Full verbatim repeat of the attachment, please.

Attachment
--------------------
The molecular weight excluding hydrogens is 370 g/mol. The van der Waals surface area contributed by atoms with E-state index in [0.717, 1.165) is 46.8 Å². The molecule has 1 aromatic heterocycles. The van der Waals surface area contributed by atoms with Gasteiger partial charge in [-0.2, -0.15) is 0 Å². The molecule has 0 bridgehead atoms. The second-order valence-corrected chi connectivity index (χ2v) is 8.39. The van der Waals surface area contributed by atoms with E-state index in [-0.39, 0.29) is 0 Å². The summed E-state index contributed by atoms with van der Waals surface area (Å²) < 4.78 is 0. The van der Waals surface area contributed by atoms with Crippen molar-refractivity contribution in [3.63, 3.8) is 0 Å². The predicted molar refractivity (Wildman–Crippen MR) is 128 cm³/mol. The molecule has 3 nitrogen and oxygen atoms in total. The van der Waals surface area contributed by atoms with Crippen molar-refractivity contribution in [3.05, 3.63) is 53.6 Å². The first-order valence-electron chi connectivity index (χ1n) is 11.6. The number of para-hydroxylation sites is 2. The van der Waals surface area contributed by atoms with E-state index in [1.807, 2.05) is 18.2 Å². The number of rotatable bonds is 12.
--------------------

The molecular weight excluding hydrogens is 370 g/mol. The van der Waals surface area contributed by atoms with E-state index in [0.717, 1.165) is 46.8 Å². The molecule has 1 aromatic heterocycles. The van der Waals surface area contributed by atoms with Gasteiger partial charge in [-0.2, -0.15) is 0 Å². The molecule has 0 bridgehead atoms. The second-order valence-corrected chi connectivity index (χ2v) is 8.39. The van der Waals surface area contributed by atoms with E-state index in [-0.39, 0.29) is 0 Å². The summed E-state index contributed by atoms with van der Waals surface area (Å²) < 4.78 is 0. The van der Waals surface area contributed by atoms with Crippen molar-refractivity contribution in [3.63, 3.8) is 0 Å². The predicted molar refractivity (Wildman–Crippen MR) is 128 cm³/mol. The molecule has 3 nitrogen and oxygen atoms in total. The van der Waals surface area contributed by atoms with Crippen molar-refractivity contribution in [3.05, 3.63) is 53.6 Å². The first-order valence-electron chi connectivity index (χ1n) is 11.6. The number of para-hydroxylation sites is 2. The van der Waals surface area contributed by atoms with E-state index in [1.807, 2.05) is 18.2 Å². The number of rotatable bonds is 12.